David Cameron announced last week that he wants to see ‘payment by results’ become the norm rather than the exception, for ‘offender rehab’ contracts. See, senscot.net/?viewid=12885 This in effect means that the ramshackle model of the ‘work programme’ – with corporate primary contractors squeezing social enterprises and other third sector orgs – will continue to spread across service procurement. We need to ask if the capitulation of England’s third sector to this Tory ideology has implications for Scotland – and what we can do about it. I’ve found that New Philanthropy Capital (NPC) tell it how it is. See, senscot.net/?viewid=12886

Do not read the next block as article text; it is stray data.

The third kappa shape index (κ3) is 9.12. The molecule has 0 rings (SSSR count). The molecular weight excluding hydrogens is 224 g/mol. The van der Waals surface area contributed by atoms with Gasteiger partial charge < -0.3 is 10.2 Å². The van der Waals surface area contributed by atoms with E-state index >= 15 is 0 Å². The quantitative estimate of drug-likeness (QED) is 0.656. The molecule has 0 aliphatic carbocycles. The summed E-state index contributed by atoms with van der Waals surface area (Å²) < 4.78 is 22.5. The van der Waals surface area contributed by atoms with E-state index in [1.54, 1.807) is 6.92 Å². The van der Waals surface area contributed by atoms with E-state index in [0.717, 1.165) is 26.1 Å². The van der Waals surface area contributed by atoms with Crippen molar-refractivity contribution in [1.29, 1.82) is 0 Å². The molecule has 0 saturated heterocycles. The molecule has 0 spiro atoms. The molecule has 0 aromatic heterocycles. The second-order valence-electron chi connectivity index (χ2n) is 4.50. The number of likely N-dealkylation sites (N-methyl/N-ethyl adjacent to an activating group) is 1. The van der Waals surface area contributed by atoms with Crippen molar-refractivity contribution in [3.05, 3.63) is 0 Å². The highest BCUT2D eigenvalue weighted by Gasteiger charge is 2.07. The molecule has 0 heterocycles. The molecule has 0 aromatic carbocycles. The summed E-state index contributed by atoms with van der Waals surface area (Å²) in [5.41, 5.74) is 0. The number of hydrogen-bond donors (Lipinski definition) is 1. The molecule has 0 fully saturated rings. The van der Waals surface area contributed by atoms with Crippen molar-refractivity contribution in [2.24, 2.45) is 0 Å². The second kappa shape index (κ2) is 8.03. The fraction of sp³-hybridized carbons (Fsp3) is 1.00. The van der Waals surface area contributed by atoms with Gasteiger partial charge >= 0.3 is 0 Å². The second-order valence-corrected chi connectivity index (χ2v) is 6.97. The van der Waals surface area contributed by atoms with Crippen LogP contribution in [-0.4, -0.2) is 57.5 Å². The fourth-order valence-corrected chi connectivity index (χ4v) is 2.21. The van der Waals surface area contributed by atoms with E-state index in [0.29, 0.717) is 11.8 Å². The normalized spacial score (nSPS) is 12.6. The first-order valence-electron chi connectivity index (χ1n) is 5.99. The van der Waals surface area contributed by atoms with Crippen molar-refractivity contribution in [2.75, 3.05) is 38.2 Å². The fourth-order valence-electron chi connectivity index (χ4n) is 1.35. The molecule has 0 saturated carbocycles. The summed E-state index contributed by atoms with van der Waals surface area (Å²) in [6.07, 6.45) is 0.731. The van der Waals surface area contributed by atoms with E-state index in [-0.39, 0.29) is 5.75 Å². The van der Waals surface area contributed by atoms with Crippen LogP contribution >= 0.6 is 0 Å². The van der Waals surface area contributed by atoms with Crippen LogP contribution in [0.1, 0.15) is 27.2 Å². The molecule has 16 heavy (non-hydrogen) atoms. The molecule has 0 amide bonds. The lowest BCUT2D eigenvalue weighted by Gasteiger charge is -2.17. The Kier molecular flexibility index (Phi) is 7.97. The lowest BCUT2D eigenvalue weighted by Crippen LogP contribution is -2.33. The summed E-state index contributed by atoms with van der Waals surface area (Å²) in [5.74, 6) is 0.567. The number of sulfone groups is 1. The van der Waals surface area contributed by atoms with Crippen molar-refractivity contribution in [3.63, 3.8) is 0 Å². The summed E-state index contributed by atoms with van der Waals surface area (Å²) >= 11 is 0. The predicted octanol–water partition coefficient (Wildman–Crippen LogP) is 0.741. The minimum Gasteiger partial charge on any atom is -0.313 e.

Senscot has received notice that Price Waterhouse Cooper (PWC) is to host a ‘social enterprise fair’ – during November – in each of its Scottish offices – Glasgow, Edinburgh, Aberdeen. My simple question is WHY? PWC is not a social enterprise – nor does it pretend to any of the values or behaviours by which we define our sector. It is a voracious conglomerate – 161,000 people in 154 countries – a culture almost the opposite of social enterprise. If you get invited to sup – use a long spoon. See, senscot.net/?viewid=12883